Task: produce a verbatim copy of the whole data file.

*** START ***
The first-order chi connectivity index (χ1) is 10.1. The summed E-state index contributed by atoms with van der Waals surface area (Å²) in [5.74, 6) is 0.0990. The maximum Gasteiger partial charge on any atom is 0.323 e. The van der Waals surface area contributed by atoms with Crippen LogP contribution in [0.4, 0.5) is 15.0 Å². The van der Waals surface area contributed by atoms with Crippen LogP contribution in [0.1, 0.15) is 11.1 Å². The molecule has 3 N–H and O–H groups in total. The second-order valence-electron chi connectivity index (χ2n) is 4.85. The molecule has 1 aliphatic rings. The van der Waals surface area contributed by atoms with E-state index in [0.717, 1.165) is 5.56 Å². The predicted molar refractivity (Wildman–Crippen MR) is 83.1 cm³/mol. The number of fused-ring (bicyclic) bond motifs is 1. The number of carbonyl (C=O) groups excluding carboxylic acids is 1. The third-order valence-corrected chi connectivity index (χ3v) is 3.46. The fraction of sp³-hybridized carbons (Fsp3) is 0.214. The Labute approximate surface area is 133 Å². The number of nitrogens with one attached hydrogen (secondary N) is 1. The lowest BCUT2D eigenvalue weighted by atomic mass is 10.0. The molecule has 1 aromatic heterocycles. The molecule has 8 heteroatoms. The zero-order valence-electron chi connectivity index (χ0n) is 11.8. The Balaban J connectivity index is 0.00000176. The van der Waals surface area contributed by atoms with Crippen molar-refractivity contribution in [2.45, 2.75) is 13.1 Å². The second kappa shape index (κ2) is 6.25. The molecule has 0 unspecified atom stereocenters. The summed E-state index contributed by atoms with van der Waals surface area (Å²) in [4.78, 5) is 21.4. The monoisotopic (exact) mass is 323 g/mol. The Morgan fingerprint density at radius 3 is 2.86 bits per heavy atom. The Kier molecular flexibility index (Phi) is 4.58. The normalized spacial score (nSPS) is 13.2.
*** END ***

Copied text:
The first-order chi connectivity index (χ1) is 10.1. The summed E-state index contributed by atoms with van der Waals surface area (Å²) in [5.74, 6) is 0.0990. The maximum Gasteiger partial charge on any atom is 0.323 e. The van der Waals surface area contributed by atoms with Crippen LogP contribution in [0.4, 0.5) is 15.0 Å². The van der Waals surface area contributed by atoms with Crippen LogP contribution in [0.1, 0.15) is 11.1 Å². The molecule has 3 N–H and O–H groups in total. The second-order valence-electron chi connectivity index (χ2n) is 4.85. The molecule has 1 aliphatic rings. The van der Waals surface area contributed by atoms with E-state index in [0.717, 1.165) is 5.56 Å². The predicted molar refractivity (Wildman–Crippen MR) is 83.1 cm³/mol. The number of fused-ring (bicyclic) bond motifs is 1. The number of carbonyl (C=O) groups excluding carboxylic acids is 1. The third-order valence-corrected chi connectivity index (χ3v) is 3.46. The fraction of sp³-hybridized carbons (Fsp3) is 0.214. The Labute approximate surface area is 133 Å². The number of nitrogens with one attached hydrogen (secondary N) is 1. The lowest BCUT2D eigenvalue weighted by atomic mass is 10.0. The molecule has 1 aromatic heterocycles. The molecule has 8 heteroatoms. The zero-order valence-electron chi connectivity index (χ0n) is 11.8. The Balaban J connectivity index is 0.00000176. The van der Waals surface area contributed by atoms with Crippen molar-refractivity contribution in [2.45, 2.75) is 13.1 Å². The second kappa shape index (κ2) is 6.25. The molecule has 0 unspecified atom stereocenters. The summed E-state index contributed by atoms with van der Waals surface area (Å²) in [4.78, 5) is 21.4. The monoisotopic (exact) mass is 323 g/mol. The Morgan fingerprint density at radius 3 is 2.86 bits per heavy atom. The Kier molecular flexibility index (Phi) is 4.58. The normalized spacial score (nSPS) is 13.2.